Feed Cost Advantage Shifts to Canada

by 5m Editor
21 January 2011, at 9:48am

CANADA - The CEO of Hylife, Grant Lazaruk, says the expanding use of US corn to produce ethanol has shifted the feed cost advantage for producing swine from the United States to Canada, writes Bruce Cochrane.

Founded in 1995, La Broquerie, Manitoba based Hylife, formerly Hytek Limited, produces 1.2 million hogs per year, operates an international genetics company and is involved in pork processing.

Hylife CEO Grant Lazaruk told those on hand yesterday for the 2011 Banff Pork Seminar, while the Canadian pork industry has faced a series of challenges including the introduction of U.S Country of Origin Labelling in 2008 which reduced access to the US market lowering prices and the strengthening value of the Canadian dollar which has reduced the value of Canadian pork on the export market, Canadian producers now have the advantage when it comes to feed costs.

Grant Lazaruk-Hylife

Feed represents today about 50 percent of our costs structure, 50 to 60 per cent of our cost structure from farm to fork.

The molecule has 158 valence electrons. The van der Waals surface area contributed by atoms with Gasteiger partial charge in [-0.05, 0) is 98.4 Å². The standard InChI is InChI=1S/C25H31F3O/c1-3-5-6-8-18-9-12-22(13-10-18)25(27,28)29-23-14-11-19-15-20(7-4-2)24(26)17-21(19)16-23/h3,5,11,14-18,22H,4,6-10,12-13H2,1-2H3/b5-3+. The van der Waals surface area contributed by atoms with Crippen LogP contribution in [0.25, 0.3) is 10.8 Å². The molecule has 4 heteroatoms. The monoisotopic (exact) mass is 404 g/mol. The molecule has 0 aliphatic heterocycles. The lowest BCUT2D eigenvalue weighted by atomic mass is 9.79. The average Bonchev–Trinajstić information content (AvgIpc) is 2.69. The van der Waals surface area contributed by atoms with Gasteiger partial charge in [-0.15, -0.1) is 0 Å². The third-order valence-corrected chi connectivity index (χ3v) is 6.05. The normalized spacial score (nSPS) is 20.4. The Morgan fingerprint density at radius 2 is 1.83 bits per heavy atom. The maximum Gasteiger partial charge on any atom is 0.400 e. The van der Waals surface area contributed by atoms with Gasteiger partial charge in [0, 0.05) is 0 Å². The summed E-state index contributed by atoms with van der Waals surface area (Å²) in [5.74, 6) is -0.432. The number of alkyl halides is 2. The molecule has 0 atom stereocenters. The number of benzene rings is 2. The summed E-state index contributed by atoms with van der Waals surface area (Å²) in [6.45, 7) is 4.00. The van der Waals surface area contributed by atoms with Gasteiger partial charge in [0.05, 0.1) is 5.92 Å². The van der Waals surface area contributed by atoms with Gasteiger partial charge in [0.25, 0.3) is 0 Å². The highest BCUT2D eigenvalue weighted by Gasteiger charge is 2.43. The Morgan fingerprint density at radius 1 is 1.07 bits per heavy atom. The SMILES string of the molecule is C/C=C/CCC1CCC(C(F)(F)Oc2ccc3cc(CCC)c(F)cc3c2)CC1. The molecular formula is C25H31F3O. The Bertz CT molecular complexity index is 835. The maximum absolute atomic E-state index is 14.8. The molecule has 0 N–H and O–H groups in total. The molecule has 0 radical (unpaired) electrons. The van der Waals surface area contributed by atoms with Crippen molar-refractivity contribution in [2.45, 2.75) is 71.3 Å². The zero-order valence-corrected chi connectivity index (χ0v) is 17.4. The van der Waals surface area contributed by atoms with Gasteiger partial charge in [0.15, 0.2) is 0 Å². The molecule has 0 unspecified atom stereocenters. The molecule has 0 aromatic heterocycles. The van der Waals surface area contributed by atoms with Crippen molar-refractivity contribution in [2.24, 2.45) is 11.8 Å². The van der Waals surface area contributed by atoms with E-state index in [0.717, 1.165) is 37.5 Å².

The ethanol industry in the U.S., 40 percent of their corn usage is for ethanol.

Ten years ago it was less than five.

What that does, it drives up the price of corn.

Corn, long term average five years ago was 2.30 a bushel.

We're expected to experience 4.25 to 4.50 a bushel.

Today we're at six dollars a bushel.

What does all that mean?

The Americans still have to pay the same price however the basis between the relationship of what feed costs us in Canada versus the US is changing which means now we can access corn that's closer to our farms cheaper than where the heart of corn production is in North America.

They're actually deficient in corn and so that becomes the higher price corn in the heart of the US.

Also we have alternate ingredients.

We've got wheat and barley in Canada and that gives us a competitive advantage on feedstuffs.

Lazaruk concedes, with the dollar at par, Canada faces a cost disadvantage when it comes to labor however he notes Canada does have an advantage when it comes to the costs of transportation and utilities.

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